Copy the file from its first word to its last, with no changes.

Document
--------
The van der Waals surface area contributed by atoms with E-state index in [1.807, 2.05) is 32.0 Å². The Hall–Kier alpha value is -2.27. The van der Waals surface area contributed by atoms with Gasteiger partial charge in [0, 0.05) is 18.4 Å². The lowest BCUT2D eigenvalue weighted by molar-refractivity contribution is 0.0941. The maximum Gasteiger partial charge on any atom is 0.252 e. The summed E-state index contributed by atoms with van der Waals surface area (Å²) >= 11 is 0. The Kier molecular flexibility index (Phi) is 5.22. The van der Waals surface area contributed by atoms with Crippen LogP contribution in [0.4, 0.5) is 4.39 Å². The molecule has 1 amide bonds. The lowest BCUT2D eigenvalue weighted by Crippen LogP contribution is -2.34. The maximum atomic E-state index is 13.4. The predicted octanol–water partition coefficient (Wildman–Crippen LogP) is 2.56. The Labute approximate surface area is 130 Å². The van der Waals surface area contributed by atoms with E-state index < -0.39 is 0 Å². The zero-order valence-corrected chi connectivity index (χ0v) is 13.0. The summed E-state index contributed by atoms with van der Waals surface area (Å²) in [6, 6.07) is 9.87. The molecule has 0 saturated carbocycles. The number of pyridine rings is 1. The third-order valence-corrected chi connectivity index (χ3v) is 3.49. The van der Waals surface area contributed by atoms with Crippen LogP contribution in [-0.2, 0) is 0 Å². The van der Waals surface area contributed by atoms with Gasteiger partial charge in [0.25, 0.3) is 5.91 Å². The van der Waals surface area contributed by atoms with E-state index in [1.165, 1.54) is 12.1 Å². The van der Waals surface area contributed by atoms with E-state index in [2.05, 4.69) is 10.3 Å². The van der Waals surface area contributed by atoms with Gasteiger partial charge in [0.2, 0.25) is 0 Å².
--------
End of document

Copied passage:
The van der Waals surface area contributed by atoms with E-state index in [1.807, 2.05) is 32.0 Å². The Hall–Kier alpha value is -2.27. The van der Waals surface area contributed by atoms with Gasteiger partial charge in [0, 0.05) is 18.4 Å². The lowest BCUT2D eigenvalue weighted by molar-refractivity contribution is 0.0941. The maximum Gasteiger partial charge on any atom is 0.252 e. The summed E-state index contributed by atoms with van der Waals surface area (Å²) >= 11 is 0. The Kier molecular flexibility index (Phi) is 5.22. The van der Waals surface area contributed by atoms with Crippen LogP contribution in [0.4, 0.5) is 4.39 Å². The molecule has 1 amide bonds. The lowest BCUT2D eigenvalue weighted by Crippen LogP contribution is -2.34. The maximum atomic E-state index is 13.4. The predicted octanol–water partition coefficient (Wildman–Crippen LogP) is 2.56. The Labute approximate surface area is 130 Å². The van der Waals surface area contributed by atoms with E-state index < -0.39 is 0 Å². The zero-order valence-corrected chi connectivity index (χ0v) is 13.0. The summed E-state index contributed by atoms with van der Waals surface area (Å²) in [6, 6.07) is 9.87. The molecule has 0 saturated carbocycles. The number of pyridine rings is 1. The third-order valence-corrected chi connectivity index (χ3v) is 3.49. The van der Waals surface area contributed by atoms with Crippen LogP contribution in [-0.2, 0) is 0 Å². The van der Waals surface area contributed by atoms with Gasteiger partial charge in [0.25, 0.3) is 5.91 Å². The van der Waals surface area contributed by atoms with E-state index in [1.165, 1.54) is 12.1 Å². The van der Waals surface area contributed by atoms with E-state index in [2.05, 4.69) is 10.3 Å². The van der Waals surface area contributed by atoms with Gasteiger partial charge in [0.2, 0.25) is 0 Å².